Monday, August 8, 2011

On the Workbench: Colonial Lancers

I was determined to get the troopers done over the weekend. I need to wait for some magnetic bases I ordered from Shogun Miniatures so I can mount them. I have been purchasing bases from Robert Knestrick for over two years now and find his product to be as good as GF9, but at about 2/3s the price.

As you can see I decided to take the simple route with the horses and painted them all one colour. I guess that the images of the RCMP escort of the Duke and the Duchess of Cambridge, as they arrived on Parliament Hill in the State Landau were still on my mind.

I will dig through my pile of lead to see if I can find some more spear tips to top off the lances of this unit. Eight of the figures came with the sharp end of the pointy stick, pennants flying , the rest did not.

I need to paint the two officers that came with this unit. While digging around in my minis a pack of three cavalry officers from the same Ral Partha/RAFM colonial line surfaced. Additionally I never painted the commanders of the Space 1889: Soldiers of the Queen. A total of 7 mounted figures. My project for the next week.

Sunday, August 7, 2011

The War of the Ring: Fantasy Flight Publishing

In 2004, Fantasy Flight Publishing published the English version of War of the Ring, an epic board game experience based upon the works of J.R.R. Tolkien. The game was originally designed and printed in Italy. It includes a beautiful hard backed map and comes with numerous thick playing tiles. Generally speaking, the game mechanics are driven by the play of cards.

In addition, the heroes and Armies of Middle Earth are represented by plastic miniatures. On the whole they are rather drab. The forces of darkness are represented by red figures and the free peoples of the west by blue figures. Leaders and personalities are a dull gray. We can go back to AH Blitzkrieg to have the units of Great Blue vs those of Big Red.

At Cangames I saw the game played where the forces of the various factions of middle earth have their bases painted a different colour to help ease the marshaling of forces.

In my opinion, the most disappointing figures are the Nazgûl, ring-wraiths mounted upon their flying beasts. The figures are both hopelessly out of scale to the other figures in the game, because of the size of the mounts, and are incredibly dull to look at. The final flaw with these figures is that they are top heavy and easily topple over.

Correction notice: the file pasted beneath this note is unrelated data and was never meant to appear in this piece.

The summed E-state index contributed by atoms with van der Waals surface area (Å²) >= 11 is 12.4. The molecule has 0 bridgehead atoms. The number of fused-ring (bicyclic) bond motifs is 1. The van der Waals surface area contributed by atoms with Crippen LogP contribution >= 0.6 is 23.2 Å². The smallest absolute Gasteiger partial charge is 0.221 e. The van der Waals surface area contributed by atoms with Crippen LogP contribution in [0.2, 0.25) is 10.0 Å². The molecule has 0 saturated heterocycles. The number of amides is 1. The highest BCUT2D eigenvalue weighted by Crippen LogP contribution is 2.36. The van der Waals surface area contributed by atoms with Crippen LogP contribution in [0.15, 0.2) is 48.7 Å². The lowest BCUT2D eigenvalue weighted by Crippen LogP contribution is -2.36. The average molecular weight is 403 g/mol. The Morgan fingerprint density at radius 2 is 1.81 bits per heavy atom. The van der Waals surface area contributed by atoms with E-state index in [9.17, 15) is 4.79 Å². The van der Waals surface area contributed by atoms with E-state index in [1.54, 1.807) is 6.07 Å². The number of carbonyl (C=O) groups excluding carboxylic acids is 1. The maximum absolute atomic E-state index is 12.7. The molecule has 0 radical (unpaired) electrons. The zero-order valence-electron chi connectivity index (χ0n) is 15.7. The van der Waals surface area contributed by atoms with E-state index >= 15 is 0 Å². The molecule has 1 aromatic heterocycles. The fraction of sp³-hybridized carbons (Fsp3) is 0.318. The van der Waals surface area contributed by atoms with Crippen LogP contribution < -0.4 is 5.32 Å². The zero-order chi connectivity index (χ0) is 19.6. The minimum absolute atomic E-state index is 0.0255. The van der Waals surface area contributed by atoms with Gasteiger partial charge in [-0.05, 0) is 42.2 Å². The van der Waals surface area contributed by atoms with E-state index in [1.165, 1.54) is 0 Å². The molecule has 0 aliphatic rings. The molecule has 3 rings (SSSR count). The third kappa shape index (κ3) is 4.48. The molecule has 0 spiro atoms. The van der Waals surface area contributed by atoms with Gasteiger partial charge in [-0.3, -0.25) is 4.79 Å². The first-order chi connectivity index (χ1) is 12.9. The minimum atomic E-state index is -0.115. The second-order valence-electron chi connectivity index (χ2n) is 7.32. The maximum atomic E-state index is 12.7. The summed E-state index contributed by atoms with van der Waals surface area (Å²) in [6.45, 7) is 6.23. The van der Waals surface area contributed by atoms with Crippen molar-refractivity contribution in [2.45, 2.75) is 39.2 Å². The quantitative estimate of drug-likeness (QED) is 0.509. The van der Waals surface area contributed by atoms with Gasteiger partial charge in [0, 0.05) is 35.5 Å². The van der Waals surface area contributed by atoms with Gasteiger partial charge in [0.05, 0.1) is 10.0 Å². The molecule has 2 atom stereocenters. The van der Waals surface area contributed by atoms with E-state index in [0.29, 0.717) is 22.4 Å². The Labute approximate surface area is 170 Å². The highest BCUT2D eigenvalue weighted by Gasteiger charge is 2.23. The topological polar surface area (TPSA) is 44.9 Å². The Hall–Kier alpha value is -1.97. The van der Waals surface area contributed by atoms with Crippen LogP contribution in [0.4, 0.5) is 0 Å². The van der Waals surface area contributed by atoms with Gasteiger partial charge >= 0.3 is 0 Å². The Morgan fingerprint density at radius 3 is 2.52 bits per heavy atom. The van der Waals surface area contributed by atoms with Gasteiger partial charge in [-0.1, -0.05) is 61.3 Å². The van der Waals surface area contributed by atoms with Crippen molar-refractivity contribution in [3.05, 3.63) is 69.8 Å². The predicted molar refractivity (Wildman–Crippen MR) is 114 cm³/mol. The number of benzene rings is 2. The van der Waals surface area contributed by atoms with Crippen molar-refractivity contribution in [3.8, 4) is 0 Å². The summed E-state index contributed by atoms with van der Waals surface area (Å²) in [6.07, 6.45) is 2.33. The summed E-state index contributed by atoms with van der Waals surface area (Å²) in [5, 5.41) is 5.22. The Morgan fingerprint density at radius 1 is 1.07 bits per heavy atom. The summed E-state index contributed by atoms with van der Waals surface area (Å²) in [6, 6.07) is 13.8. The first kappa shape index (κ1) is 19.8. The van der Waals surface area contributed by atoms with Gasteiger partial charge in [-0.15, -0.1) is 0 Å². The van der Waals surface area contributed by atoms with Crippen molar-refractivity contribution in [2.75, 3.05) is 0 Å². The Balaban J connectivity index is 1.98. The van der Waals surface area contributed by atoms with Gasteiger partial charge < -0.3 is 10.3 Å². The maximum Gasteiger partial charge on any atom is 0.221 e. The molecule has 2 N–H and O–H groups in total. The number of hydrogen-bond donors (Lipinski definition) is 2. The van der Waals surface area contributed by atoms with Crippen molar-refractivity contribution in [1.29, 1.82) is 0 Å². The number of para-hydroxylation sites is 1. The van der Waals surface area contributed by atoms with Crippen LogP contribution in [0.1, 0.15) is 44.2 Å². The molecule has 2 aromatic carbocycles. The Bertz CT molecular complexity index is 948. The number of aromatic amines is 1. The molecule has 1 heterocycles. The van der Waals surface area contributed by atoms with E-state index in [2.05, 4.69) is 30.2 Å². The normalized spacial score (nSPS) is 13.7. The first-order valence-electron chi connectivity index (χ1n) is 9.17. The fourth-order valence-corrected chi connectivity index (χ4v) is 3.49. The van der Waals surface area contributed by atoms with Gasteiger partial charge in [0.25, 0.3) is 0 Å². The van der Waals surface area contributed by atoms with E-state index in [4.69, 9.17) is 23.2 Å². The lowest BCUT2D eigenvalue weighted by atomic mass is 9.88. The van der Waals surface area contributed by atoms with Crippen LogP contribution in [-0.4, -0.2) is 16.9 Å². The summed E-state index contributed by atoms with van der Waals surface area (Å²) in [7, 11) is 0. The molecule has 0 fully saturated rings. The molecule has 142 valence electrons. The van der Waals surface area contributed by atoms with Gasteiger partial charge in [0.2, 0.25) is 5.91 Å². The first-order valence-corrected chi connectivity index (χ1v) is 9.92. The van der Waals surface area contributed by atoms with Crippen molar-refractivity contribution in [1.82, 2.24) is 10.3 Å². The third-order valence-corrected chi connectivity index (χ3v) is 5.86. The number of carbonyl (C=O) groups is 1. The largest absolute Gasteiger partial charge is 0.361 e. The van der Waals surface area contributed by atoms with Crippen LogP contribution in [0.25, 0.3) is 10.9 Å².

Over my break I took the time to paint the Nazgûl and add a metal weight to the bottom of the figure to add stability. This is what they now look like.

Friday, August 5, 2011

Legions of Mars

In addition to the 20 British Lancers that have stirred my interest in the colonial era, there is also an opportunity to explore Worlds Away and struggle against new Adversaries, while in the service of Her Majesty,  the Queen-Empress on distant Earth.

Earlier this year I received three boxes of the above troops. There are no limits to where the Soldiers of the Queen, under my command may serve. I am not sure when these figures will reach my painting table. My studies take up most of my free time. Perhaps painting them will be my Christmas project.

Soldiers of the Queen, North West Frontier

In my previous post I wrote, that I purchased a NW Frontier force that came up for sale a number of years ago. The main advantage was it was already painted and I would not have to lift a brush. That wasn't quite true. This Field Force came with a dozen pieces of artillery, lacking crew, as well as numerous pack animals. These are mostly mules laden with pieces of dismantled artillery. They still have to be painted. The artillery crews, were blogged about last year.

Mounted Native Troopers (15 Figures)

In addition to the unit of 14 mounted troops, there were three units of native infantry. One unit wearing red tunics, with painted turbans (20 figures) and two units dressed in khaki drab. One unit consisted of 24 figures and the 2nd of 20 men. Twenty is  the traditional unit size for TSATF (the Sword and the Flame) rule set, as well as the unit size that was chosen for the Soldier's Companion  (Space 1889 Miniature Rules).

NW Frontier (India) Native Sepoys Unit Unknown

Khaki Drab,  Unit of 24 in March Column (4 Wide)
Native Sepoy Troops

Khaki Drab, Unit of 20 in Line (3 Deep)
Native Sepoy Troops